You’ve probably heard every positive way to describe the “splitting” of a Sunday School class – birth a new group, begin a daughter class, etc. Let’s add one more: franchising your group.
Franchising is a common practice in the NFL. It’s the way the league has continued to expand and capture new people so that the sport of football grows and gains influence. The New York Giants obtained their franchise for only $500 in 1925. The Dallas Cowboys (the team I root for…sigh) became a franchise in 1960 at a price of $1M. New Orleans became a franchise in 1967 at a price tag of $8.5M, and the Houston Texans became an NFL franchise in 2002 for the meager price of $700M!
Franchising is also a common practice in the business world. You can own a McDonald’s franchise if you have $500,000 of liquid cash, pay a franchise fee of $45k, and have the ability to handle the estimated $1.2-2M investment. If you like pizza and want to own a Pizza Hut franchise, all it would take is the $25,000 franchise fee plus a net worth of $700,000, and liquid cash of $350,000. I guess this leaves me out of the franchise business…unless we’re talking about the franchising of Sunday School groups.
About 90 days ago my wife and I opened a Sunday School “franchise” when we started a new group. An empty classroom across the hall from our parent class meant no new costs for the church (the room was already heated and cooled, had chairs and a white board, and was just sitting there unused). About $45 worth of curriculum was the only investment my church had to make in order to franchise our former class and allow me to open a new one. So how’s it going with our franchised class?
We are averaging 10 people (read the new David Francis book Extreme Sunday School Challenge: Engaging Our World Through New Groups and you’ll read that new groups typically add 10 people to a church’s Sunday School attendance). We’ve had a total of 6 visitors over the past 90 days, with a stable core of 8-10 people. Our group manned a booth at the church’s Fall Festival (just 2 weeks into the new group), initiated Third Sunday Lunch (we go to a local restaurant once a month after church for food and fellowship), held a Christmas fellowship at a local Japanese restaurant followed by a white elephant gift exchange, and collected monies to help families in need at Christmas. One of our core members almost choked to death in December and spent a week in ICU, and the group members rallied to support the man and his family. It’s been a fast and furious start, but I’m so thankful that we’ve begun so well. It’s a credit to The Lord who has added people to our group and brought about unity and a great spirit among the members. Where would all of these people be if we hadn’t opened a franchise and provided a place for them to connect?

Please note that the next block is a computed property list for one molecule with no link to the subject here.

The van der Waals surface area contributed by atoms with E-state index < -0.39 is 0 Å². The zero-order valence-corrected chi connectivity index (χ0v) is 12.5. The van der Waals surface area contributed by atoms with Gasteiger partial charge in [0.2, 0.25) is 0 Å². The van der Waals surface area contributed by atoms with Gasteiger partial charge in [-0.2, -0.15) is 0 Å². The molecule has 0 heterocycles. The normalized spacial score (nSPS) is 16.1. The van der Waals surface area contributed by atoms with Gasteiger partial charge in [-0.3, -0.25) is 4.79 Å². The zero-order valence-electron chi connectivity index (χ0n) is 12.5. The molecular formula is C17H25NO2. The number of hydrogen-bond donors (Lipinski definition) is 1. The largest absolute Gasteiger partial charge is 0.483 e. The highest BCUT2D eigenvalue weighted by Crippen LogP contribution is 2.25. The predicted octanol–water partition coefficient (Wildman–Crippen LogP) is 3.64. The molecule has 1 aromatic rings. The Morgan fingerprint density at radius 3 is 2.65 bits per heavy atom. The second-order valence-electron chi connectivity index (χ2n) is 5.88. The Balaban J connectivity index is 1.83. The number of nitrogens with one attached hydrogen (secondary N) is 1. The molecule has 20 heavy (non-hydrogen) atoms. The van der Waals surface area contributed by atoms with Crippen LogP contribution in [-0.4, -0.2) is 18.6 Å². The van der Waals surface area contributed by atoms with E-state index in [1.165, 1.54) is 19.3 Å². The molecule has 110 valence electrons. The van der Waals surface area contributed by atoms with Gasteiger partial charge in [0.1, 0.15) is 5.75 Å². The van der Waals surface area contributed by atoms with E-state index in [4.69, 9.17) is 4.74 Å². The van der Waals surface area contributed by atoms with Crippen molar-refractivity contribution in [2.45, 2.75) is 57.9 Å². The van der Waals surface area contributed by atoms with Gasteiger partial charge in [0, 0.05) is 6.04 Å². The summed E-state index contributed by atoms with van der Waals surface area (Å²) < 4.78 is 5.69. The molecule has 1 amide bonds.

If you are a teacher/group leader of an existing class, may I implore you to release people and franchise your group, too? God will add people back to your class, and people who might never connect with your class will find their way into the new franchised group. Franchising is the way to grow your class, another new class, and your overall Sunday School. As Paul told Timothy at 2 Timothy 2:2, entrust the gospel message to faithful men who would in turn teach others. Paul knew to reach his generation and subsequent ones, franchising was and is the way to go!
Will you make a conscious decision to be a catalyst in 2013 and franchise your class, or perhaps leave your class and start a “franchise” of your own?